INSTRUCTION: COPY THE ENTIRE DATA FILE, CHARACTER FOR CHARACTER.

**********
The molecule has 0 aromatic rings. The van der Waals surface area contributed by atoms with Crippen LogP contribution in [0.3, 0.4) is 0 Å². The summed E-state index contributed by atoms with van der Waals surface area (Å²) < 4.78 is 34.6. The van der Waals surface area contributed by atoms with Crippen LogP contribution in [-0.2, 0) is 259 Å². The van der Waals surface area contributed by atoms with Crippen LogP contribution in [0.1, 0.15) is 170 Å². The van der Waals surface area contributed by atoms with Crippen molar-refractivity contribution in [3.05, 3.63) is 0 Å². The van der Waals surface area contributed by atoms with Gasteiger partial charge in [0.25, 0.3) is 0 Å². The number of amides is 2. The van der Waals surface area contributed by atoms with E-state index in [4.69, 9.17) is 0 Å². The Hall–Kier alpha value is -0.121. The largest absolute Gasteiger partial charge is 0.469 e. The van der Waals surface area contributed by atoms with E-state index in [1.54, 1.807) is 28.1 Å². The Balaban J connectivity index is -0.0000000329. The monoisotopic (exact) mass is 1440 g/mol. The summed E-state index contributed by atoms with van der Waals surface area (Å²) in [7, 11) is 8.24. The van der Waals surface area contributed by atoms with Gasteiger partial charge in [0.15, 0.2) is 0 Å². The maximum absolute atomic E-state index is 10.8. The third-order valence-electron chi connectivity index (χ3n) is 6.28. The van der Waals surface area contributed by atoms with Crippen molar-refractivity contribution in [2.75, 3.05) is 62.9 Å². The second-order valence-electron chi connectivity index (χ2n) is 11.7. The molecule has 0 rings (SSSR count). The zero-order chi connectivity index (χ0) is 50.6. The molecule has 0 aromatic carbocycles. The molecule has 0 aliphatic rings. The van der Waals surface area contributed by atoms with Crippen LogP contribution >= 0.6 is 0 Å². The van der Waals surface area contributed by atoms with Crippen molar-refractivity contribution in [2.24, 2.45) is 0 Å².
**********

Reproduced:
The molecule has 0 aromatic rings. The van der Waals surface area contributed by atoms with Crippen LogP contribution in [0.3, 0.4) is 0 Å². The summed E-state index contributed by atoms with van der Waals surface area (Å²) < 4.78 is 34.6. The van der Waals surface area contributed by atoms with Crippen LogP contribution in [-0.2, 0) is 259 Å². The van der Waals surface area contributed by atoms with Crippen LogP contribution in [0.1, 0.15) is 170 Å². The van der Waals surface area contributed by atoms with Crippen molar-refractivity contribution in [3.05, 3.63) is 0 Å². The van der Waals surface area contributed by atoms with Gasteiger partial charge in [0.25, 0.3) is 0 Å². The number of amides is 2. The van der Waals surface area contributed by atoms with E-state index in [4.69, 9.17) is 0 Å². The Hall–Kier alpha value is -0.121. The largest absolute Gasteiger partial charge is 0.469 e. The van der Waals surface area contributed by atoms with E-state index in [1.54, 1.807) is 28.1 Å². The Balaban J connectivity index is -0.0000000329. The monoisotopic (exact) mass is 1440 g/mol. The summed E-state index contributed by atoms with van der Waals surface area (Å²) in [7, 11) is 8.24. The van der Waals surface area contributed by atoms with Gasteiger partial charge in [0.15, 0.2) is 0 Å². The maximum absolute atomic E-state index is 10.8. The third-order valence-electron chi connectivity index (χ3n) is 6.28. The van der Waals surface area contributed by atoms with Crippen molar-refractivity contribution in [2.75, 3.05) is 62.9 Å². The second-order valence-electron chi connectivity index (χ2n) is 11.7. The molecule has 0 rings (SSSR count). The zero-order chi connectivity index (χ0) is 50.6. The molecule has 0 aromatic carbocycles. The molecule has 0 aliphatic rings. The van der Waals surface area contributed by atoms with Crippen LogP contribution >= 0.6 is 0 Å². The van der Waals surface area contributed by atoms with Crippen molar-refractivity contribution in [2.24, 2.45) is 0 Å².